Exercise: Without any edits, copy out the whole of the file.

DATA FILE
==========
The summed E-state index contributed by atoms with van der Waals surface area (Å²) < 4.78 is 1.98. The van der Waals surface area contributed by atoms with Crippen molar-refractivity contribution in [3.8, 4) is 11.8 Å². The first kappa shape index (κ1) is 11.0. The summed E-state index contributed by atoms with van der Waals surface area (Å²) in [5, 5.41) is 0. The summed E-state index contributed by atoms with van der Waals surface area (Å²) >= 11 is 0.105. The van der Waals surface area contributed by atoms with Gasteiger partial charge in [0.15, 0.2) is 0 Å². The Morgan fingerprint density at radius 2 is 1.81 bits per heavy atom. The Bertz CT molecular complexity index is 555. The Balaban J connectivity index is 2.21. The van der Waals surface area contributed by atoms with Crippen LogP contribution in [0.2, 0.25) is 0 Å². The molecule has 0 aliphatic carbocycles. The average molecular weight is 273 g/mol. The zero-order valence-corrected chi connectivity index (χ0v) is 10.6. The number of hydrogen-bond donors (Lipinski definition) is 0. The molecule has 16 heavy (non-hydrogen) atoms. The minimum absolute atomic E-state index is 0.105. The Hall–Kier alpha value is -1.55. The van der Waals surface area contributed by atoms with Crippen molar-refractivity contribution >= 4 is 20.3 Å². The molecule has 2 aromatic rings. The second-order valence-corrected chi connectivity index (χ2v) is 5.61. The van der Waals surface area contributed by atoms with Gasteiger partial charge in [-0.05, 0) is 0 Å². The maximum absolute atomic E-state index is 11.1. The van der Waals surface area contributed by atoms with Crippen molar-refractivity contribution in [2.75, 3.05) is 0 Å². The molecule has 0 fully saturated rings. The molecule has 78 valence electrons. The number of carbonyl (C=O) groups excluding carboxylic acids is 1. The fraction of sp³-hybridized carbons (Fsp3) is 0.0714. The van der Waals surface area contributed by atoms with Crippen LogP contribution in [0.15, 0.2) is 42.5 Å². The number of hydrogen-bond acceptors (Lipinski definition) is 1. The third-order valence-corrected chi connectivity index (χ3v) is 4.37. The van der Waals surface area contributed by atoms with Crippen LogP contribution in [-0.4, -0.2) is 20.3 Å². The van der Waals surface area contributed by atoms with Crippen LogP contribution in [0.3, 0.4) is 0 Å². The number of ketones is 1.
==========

The summed E-state index contributed by atoms with van der Waals surface area (Å²) < 4.78 is 1.98. The van der Waals surface area contributed by atoms with Crippen molar-refractivity contribution in [3.8, 4) is 11.8 Å². The first kappa shape index (κ1) is 11.0. The summed E-state index contributed by atoms with van der Waals surface area (Å²) in [5, 5.41) is 0. The summed E-state index contributed by atoms with van der Waals surface area (Å²) >= 11 is 0.105. The van der Waals surface area contributed by atoms with Gasteiger partial charge in [0.15, 0.2) is 0 Å². The Morgan fingerprint density at radius 2 is 1.81 bits per heavy atom. The Bertz CT molecular complexity index is 555. The Balaban J connectivity index is 2.21. The van der Waals surface area contributed by atoms with Crippen LogP contribution in [0.2, 0.25) is 0 Å². The molecule has 0 aliphatic carbocycles. The average molecular weight is 273 g/mol. The zero-order valence-corrected chi connectivity index (χ0v) is 10.6. The number of hydrogen-bond donors (Lipinski definition) is 0. The molecule has 16 heavy (non-hydrogen) atoms. The minimum absolute atomic E-state index is 0.105. The Hall–Kier alpha value is -1.55. The van der Waals surface area contributed by atoms with Crippen molar-refractivity contribution >= 4 is 20.3 Å². The molecule has 2 aromatic rings. The second-order valence-corrected chi connectivity index (χ2v) is 5.61. The van der Waals surface area contributed by atoms with Gasteiger partial charge in [-0.05, 0) is 0 Å². The maximum absolute atomic E-state index is 11.1. The van der Waals surface area contributed by atoms with Crippen molar-refractivity contribution in [2.75, 3.05) is 0 Å². The molecule has 0 fully saturated rings. The molecule has 78 valence electrons. The number of carbonyl (C=O) groups excluding carboxylic acids is 1. The fraction of sp³-hybridized carbons (Fsp3) is 0.0714. The van der Waals surface area contributed by atoms with Crippen LogP contribution in [0.15, 0.2) is 42.5 Å². The number of hydrogen-bond acceptors (Lipinski definition) is 1. The third-order valence-corrected chi connectivity index (χ3v) is 4.37. The van der Waals surface area contributed by atoms with Crippen LogP contribution in [-0.4, -0.2) is 20.3 Å². The van der Waals surface area contributed by atoms with Crippen LogP contribution in [0.3, 0.4) is 0 Å². The number of ketones is 1.